The genus Aconitum worldwide is notorious for complex patterns of morphologic intergradation that blur the lines between taxa. Aconites from different regions may be morphologically distinct but connected by a series of intermediate races[
]. There have been huge differences of opinion between botanists as to how to define a species in this genus, with the Flora of N. America recognizing around 100 species worlwide[
], whilst the Flora of China recognizes 211 species in China alone and around 400 species worldwide[
]. We are following the proposed treatment in the 'World Checklist of Selected Plant Families', which is still under review, but currently (2016) recognizes about 320 distinct species (391 including hybrids and infraspecific forms) and over 1,000 synonyms[
Aconitum atrox Goris
Aconitum bruhlii Goris
Aconitum deinorrhizum Stapf
Aconitum ferox heterophylloides Brühl
Aconitum ferox laciniatum Brühl
Aconitum ferox leucanthum Brühl
Aconitum laciniatum (Brühl) Stapf
Aconitum leucanthum (Brühl) Stapf
Aconitum longipetiolatum Lauener
Aconitum nepalense Lauener
Aconitum heterophylloides is a herbaceous perennial plant with an unbranched, erect stem growing 90 - 150cm tall.
The stem grows from a biennial tuberous root that produces a new tuber each year, the old tuber dying after the plant flowers[
The plant is harvested from the wild for medicinal use.
The whole plant is highly toxic - simple skin contact has caused numbness in some people[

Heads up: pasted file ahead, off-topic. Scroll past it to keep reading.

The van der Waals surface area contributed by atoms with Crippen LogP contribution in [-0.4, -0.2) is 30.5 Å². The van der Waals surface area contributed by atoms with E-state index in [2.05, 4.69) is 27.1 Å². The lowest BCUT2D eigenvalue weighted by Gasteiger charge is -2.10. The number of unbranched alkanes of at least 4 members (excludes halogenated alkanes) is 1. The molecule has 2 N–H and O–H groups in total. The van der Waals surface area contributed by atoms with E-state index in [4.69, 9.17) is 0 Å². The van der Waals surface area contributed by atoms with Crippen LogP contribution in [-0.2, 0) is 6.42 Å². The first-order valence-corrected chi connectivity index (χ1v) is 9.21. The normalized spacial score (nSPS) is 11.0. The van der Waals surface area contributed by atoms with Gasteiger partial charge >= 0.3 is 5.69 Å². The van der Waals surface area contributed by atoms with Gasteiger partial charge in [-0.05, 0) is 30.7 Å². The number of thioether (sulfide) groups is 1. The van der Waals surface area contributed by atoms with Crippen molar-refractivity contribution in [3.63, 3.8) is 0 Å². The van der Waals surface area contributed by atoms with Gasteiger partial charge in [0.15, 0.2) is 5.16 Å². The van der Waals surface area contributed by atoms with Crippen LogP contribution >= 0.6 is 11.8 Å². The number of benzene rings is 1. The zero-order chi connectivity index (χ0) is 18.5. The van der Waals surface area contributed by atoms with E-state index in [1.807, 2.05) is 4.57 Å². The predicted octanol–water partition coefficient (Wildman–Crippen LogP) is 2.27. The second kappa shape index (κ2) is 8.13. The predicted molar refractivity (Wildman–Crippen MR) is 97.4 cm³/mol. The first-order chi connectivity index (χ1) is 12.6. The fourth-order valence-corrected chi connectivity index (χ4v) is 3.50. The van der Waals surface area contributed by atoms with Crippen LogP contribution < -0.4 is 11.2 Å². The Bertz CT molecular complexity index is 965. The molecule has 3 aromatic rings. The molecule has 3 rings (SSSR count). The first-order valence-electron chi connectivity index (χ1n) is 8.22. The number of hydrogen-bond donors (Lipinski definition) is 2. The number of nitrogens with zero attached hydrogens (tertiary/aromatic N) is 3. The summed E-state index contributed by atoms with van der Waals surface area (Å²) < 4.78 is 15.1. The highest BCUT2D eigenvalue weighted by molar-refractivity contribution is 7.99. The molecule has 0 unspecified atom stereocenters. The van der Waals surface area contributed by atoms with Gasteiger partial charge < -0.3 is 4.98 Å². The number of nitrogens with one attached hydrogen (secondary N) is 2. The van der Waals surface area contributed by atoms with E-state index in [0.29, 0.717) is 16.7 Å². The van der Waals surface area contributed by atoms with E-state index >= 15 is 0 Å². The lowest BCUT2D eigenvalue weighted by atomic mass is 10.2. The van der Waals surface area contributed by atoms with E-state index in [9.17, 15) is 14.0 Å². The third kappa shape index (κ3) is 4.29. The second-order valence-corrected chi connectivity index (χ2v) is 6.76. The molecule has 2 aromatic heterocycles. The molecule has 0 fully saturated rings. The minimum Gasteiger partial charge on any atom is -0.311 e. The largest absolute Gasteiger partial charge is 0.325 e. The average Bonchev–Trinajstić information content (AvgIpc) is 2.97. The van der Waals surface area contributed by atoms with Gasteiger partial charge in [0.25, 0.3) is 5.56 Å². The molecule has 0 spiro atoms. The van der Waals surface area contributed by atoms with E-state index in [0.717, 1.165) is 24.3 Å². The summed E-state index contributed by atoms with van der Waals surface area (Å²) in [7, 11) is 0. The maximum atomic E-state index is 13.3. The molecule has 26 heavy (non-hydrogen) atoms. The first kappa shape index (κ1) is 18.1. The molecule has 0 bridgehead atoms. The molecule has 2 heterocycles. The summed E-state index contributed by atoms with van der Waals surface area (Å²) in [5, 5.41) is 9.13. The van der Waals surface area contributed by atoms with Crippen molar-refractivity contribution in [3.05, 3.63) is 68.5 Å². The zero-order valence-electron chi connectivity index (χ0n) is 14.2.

The aconites have been of interest since ancient times because they contain diterpene alkaloids that range from relatively nontoxic to deadly poisonous. In various parts of the world they have been used medicinally and as a source of poisons throughout history. The use of Aconitum alkaloids in modern Western medicine was largely discontinued by the late 1930's and early 1940's, though the roots are still widely used in traditional medicine, especially in Asia[
E. Asia - Himalayas
Alpine regions around Bashahr[
Thrives in most soils and in the light shade of trees[
]. Grows well in heavy clay soils. Prefers a moist soil in sun or semi-shade[
]. Prefers a calcareous soil.
Grows well in open woodlands[
All Aconitum species are prohibited for export in India if the plants have been collected from the wild. Cultivated specimens can be exported from India[
Members of this genus seem to be immune to the predations of rabbits and deer[
A greedy plant, inhibiting the growth of nearby species, especially legumes[
The plant is said to be medicinal but no details are given[
The root is used in the same ways as the other poisonous Aconites in the Himalayas[
This is a very poisonous plant and should only be used with extreme caution and under the supervision of a qualified practitioner.
The root is scarcely farinaceous, whitish, with an indifferent taste that is followed by a strong tingling sensation[
The poisonous principle of this aconite is pseudaconitine[
Seed - best sown as soon as it is ripe in a cold frame[
]. The seed can be stratified and sown in spring but will then be slow to germinate[
]. When large enough to handle, prick the seedlings out into individual pots and grow them on in a cold frame for their first winter. Plant them out in late spring or early summer.
Division - best done in spring but it can also be done in autumn[
]. Another report says that division is best carried out in the autumn or late winter because the plants come into growth very early in the year[